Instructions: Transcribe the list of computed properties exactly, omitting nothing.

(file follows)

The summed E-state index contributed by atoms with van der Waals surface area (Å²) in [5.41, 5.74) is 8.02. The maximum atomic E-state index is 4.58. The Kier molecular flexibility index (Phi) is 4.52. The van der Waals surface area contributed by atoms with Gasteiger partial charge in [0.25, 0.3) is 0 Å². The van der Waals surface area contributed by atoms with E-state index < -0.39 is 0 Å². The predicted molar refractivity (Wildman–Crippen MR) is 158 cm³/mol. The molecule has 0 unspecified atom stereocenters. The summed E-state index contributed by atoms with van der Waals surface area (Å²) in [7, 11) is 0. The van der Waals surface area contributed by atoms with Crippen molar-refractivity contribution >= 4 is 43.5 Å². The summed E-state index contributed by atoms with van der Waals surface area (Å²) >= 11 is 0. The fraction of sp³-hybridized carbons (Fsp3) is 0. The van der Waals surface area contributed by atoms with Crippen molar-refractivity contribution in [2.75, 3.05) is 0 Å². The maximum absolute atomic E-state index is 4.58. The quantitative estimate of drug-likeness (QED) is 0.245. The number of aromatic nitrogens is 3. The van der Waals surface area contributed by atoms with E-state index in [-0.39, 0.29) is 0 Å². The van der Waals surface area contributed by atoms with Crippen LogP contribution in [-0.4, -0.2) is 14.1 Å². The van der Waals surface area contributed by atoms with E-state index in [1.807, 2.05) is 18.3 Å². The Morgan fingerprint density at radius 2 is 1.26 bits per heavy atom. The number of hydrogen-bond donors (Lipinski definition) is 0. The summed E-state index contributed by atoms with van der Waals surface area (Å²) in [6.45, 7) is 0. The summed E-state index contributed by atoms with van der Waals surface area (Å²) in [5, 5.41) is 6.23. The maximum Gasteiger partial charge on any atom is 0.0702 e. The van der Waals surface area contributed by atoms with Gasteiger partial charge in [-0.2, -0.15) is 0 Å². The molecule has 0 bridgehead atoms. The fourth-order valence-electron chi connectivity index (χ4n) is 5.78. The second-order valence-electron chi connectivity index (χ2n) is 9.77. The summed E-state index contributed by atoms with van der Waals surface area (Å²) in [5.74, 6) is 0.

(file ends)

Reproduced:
The summed E-state index contributed by atoms with van der Waals surface area (Å²) in [5.41, 5.74) is 8.02. The maximum atomic E-state index is 4.58. The Kier molecular flexibility index (Phi) is 4.52. The van der Waals surface area contributed by atoms with Gasteiger partial charge in [0.25, 0.3) is 0 Å². The van der Waals surface area contributed by atoms with E-state index < -0.39 is 0 Å². The predicted molar refractivity (Wildman–Crippen MR) is 158 cm³/mol. The molecule has 0 unspecified atom stereocenters. The summed E-state index contributed by atoms with van der Waals surface area (Å²) in [7, 11) is 0. The van der Waals surface area contributed by atoms with Crippen molar-refractivity contribution >= 4 is 43.5 Å². The summed E-state index contributed by atoms with van der Waals surface area (Å²) >= 11 is 0. The fraction of sp³-hybridized carbons (Fsp3) is 0. The van der Waals surface area contributed by atoms with Crippen molar-refractivity contribution in [2.75, 3.05) is 0 Å². The maximum absolute atomic E-state index is 4.58. The quantitative estimate of drug-likeness (QED) is 0.245. The number of aromatic nitrogens is 3. The van der Waals surface area contributed by atoms with E-state index in [-0.39, 0.29) is 0 Å². The van der Waals surface area contributed by atoms with Crippen LogP contribution in [-0.4, -0.2) is 14.1 Å². The van der Waals surface area contributed by atoms with E-state index in [1.807, 2.05) is 18.3 Å². The Morgan fingerprint density at radius 2 is 1.26 bits per heavy atom. The number of hydrogen-bond donors (Lipinski definition) is 0. The summed E-state index contributed by atoms with van der Waals surface area (Å²) in [6.45, 7) is 0. The summed E-state index contributed by atoms with van der Waals surface area (Å²) in [5, 5.41) is 6.23. The maximum Gasteiger partial charge on any atom is 0.0702 e. The van der Waals surface area contributed by atoms with Gasteiger partial charge in [-0.2, -0.15) is 0 Å². The molecule has 0 bridgehead atoms. The fourth-order valence-electron chi connectivity index (χ4n) is 5.78. The second-order valence-electron chi connectivity index (χ2n) is 9.77. The summed E-state index contributed by atoms with van der Waals surface area (Å²) in [5.74, 6) is 0.